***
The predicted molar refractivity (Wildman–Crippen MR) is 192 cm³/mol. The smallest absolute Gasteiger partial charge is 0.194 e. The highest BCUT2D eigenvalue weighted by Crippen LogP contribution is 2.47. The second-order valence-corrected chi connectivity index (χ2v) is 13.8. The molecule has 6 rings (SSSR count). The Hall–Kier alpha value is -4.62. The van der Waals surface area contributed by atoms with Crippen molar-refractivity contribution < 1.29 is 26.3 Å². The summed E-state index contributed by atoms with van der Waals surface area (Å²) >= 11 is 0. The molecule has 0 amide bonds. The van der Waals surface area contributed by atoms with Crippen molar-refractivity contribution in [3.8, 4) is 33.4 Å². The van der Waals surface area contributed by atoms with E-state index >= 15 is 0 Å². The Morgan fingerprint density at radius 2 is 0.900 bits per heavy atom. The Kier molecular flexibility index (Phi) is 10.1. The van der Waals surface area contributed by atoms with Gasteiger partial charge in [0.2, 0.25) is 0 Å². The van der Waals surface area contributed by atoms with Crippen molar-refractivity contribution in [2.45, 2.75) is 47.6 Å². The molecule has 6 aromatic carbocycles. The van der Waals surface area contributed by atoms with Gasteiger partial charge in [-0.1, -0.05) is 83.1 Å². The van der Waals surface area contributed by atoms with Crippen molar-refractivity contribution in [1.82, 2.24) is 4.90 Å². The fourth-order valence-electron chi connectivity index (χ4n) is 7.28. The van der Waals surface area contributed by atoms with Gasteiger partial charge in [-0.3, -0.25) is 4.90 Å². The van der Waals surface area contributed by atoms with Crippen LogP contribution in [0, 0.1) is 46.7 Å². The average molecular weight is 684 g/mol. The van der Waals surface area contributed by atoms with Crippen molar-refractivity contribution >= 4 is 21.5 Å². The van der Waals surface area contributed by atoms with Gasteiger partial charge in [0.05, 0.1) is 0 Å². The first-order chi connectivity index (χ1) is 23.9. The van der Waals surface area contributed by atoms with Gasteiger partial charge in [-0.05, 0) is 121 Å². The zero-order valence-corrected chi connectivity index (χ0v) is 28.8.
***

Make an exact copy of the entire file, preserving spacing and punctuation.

The predicted molar refractivity (Wildman–Crippen MR) is 192 cm³/mol. The smallest absolute Gasteiger partial charge is 0.194 e. The highest BCUT2D eigenvalue weighted by Crippen LogP contribution is 2.47. The second-order valence-corrected chi connectivity index (χ2v) is 13.8. The molecule has 6 rings (SSSR count). The Hall–Kier alpha value is -4.62. The van der Waals surface area contributed by atoms with Crippen molar-refractivity contribution < 1.29 is 26.3 Å². The summed E-state index contributed by atoms with van der Waals surface area (Å²) >= 11 is 0. The molecule has 0 amide bonds. The van der Waals surface area contributed by atoms with Crippen molar-refractivity contribution in [3.8, 4) is 33.4 Å². The van der Waals surface area contributed by atoms with E-state index >= 15 is 0 Å². The Morgan fingerprint density at radius 2 is 0.900 bits per heavy atom. The Kier molecular flexibility index (Phi) is 10.1. The van der Waals surface area contributed by atoms with Gasteiger partial charge in [0.2, 0.25) is 0 Å². The van der Waals surface area contributed by atoms with Crippen molar-refractivity contribution in [2.45, 2.75) is 47.6 Å². The molecule has 6 aromatic carbocycles. The van der Waals surface area contributed by atoms with Gasteiger partial charge in [-0.1, -0.05) is 83.1 Å². The van der Waals surface area contributed by atoms with Crippen molar-refractivity contribution in [1.82, 2.24) is 4.90 Å². The fourth-order valence-electron chi connectivity index (χ4n) is 7.28. The van der Waals surface area contributed by atoms with Gasteiger partial charge in [-0.3, -0.25) is 4.90 Å². The van der Waals surface area contributed by atoms with Crippen LogP contribution in [0, 0.1) is 46.7 Å². The average molecular weight is 684 g/mol. The van der Waals surface area contributed by atoms with Crippen molar-refractivity contribution >= 4 is 21.5 Å². The van der Waals surface area contributed by atoms with Gasteiger partial charge in [0.05, 0.1) is 0 Å². The first-order chi connectivity index (χ1) is 23.9. The van der Waals surface area contributed by atoms with Gasteiger partial charge in [-0.05, 0) is 121 Å². The zero-order valence-corrected chi connectivity index (χ0v) is 28.8.